In 2008, more than 537,000 young adults between the ages of 18 and 24 were active enlisted members in the armed forces. These young adults represented 1.8 percent of the resident population (defined here as persons in the 50 U.S. states and the District of Columbia). Across all age groups, more male than female young adults were in the armed forces. For example, approximately 85,000 males between the ages of 18 and 19 were in the armed forces in 2008, compared with about 16,000 females in the same age group.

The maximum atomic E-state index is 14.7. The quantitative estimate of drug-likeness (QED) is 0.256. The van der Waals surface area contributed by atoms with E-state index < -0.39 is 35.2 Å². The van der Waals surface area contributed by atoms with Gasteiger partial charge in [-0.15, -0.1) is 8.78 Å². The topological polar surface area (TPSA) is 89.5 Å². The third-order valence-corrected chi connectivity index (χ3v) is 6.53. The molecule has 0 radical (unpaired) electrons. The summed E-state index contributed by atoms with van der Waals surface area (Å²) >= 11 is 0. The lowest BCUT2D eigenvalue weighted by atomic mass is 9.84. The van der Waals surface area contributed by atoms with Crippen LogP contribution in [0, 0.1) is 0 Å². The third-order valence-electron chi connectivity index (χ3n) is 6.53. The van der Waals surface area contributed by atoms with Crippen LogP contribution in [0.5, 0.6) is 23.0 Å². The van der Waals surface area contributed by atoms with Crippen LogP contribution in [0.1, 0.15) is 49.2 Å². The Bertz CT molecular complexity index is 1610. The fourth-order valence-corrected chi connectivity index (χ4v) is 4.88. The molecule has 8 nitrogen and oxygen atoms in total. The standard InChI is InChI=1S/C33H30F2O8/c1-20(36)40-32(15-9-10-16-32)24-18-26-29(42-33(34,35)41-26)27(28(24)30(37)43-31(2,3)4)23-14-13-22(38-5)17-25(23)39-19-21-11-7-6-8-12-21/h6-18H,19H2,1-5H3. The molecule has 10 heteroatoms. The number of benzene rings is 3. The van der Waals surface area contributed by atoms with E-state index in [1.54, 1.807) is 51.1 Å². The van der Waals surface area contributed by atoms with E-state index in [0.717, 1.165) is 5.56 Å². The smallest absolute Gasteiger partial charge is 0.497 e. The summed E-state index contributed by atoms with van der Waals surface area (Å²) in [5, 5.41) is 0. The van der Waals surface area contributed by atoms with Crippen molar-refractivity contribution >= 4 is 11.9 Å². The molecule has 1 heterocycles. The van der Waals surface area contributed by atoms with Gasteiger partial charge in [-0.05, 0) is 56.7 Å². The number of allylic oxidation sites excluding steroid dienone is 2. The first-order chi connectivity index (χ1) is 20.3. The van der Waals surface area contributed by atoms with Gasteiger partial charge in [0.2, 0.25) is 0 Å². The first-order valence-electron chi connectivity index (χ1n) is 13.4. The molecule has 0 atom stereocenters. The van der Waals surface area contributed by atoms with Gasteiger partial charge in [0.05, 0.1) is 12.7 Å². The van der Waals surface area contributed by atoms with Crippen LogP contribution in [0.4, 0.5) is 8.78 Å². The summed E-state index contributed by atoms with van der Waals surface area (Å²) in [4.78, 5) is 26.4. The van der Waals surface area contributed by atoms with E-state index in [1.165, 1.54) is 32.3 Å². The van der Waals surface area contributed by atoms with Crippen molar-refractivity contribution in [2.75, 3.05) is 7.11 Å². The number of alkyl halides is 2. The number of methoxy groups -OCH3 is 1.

The number of young adults serving in the armed forces fluctuated between 2000 and 2008, reaching a high of about 579,000 enlisted members in 2003. However, there were differences in the trends by sex and age group. Between 2000 and 2008, the number of 18- to 19-year-olds serving in the armed forces decreased for both males and females. For males, the number decreased from about 109,000 in 2000 to 85,000 in 2008. Over the same time period, the number of 18- to 19-year-old females serving in the armed forces decreased from 24,000 to about 16,000. The number of 20- to 21-year-olds in the armed forces peaked in 2003 for males (174,000) and in 2002 for females (35,000) and then decreased for both sexes to 152,000 males and 26,000 females in the armed forces in 2008. In contrast, the number of 22- to 24-year-old males in the armed forces increased from 179,000 in 2000 to about 223,000 in 2008. However, the number of 22- to 24-year-old females who served in the armed forces increased from 34,000 in 2000 to 42,000 in 2004, and then decreased to 37,000 in 2008.